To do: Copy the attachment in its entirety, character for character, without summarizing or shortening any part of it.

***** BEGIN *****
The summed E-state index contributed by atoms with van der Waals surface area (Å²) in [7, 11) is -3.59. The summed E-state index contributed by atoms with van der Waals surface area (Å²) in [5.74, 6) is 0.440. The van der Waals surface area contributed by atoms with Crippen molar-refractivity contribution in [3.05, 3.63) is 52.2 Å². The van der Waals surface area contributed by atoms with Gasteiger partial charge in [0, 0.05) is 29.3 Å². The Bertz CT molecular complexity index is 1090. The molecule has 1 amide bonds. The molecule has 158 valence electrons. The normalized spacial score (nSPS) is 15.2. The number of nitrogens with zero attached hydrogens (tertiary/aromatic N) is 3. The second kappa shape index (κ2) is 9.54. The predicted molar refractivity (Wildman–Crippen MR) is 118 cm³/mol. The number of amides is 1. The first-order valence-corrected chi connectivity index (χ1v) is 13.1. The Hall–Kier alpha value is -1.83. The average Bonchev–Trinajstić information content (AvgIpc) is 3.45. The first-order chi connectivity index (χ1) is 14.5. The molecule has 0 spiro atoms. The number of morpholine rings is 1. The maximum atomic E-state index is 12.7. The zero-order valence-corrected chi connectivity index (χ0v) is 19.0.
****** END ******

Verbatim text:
The summed E-state index contributed by atoms with van der Waals surface area (Å²) in [7, 11) is -3.59. The summed E-state index contributed by atoms with van der Waals surface area (Å²) in [5.74, 6) is 0.440. The van der Waals surface area contributed by atoms with Crippen molar-refractivity contribution in [3.05, 3.63) is 52.2 Å². The van der Waals surface area contributed by atoms with Gasteiger partial charge in [0, 0.05) is 29.3 Å². The Bertz CT molecular complexity index is 1090. The molecule has 1 amide bonds. The molecule has 158 valence electrons. The normalized spacial score (nSPS) is 15.2. The number of nitrogens with zero attached hydrogens (tertiary/aromatic N) is 3. The second kappa shape index (κ2) is 9.54. The predicted molar refractivity (Wildman–Crippen MR) is 118 cm³/mol. The number of amides is 1. The first-order valence-corrected chi connectivity index (χ1v) is 13.1. The Hall–Kier alpha value is -1.83. The average Bonchev–Trinajstić information content (AvgIpc) is 3.45. The first-order chi connectivity index (χ1) is 14.5. The molecule has 0 spiro atoms. The number of morpholine rings is 1. The maximum atomic E-state index is 12.7. The zero-order valence-corrected chi connectivity index (χ0v) is 19.0.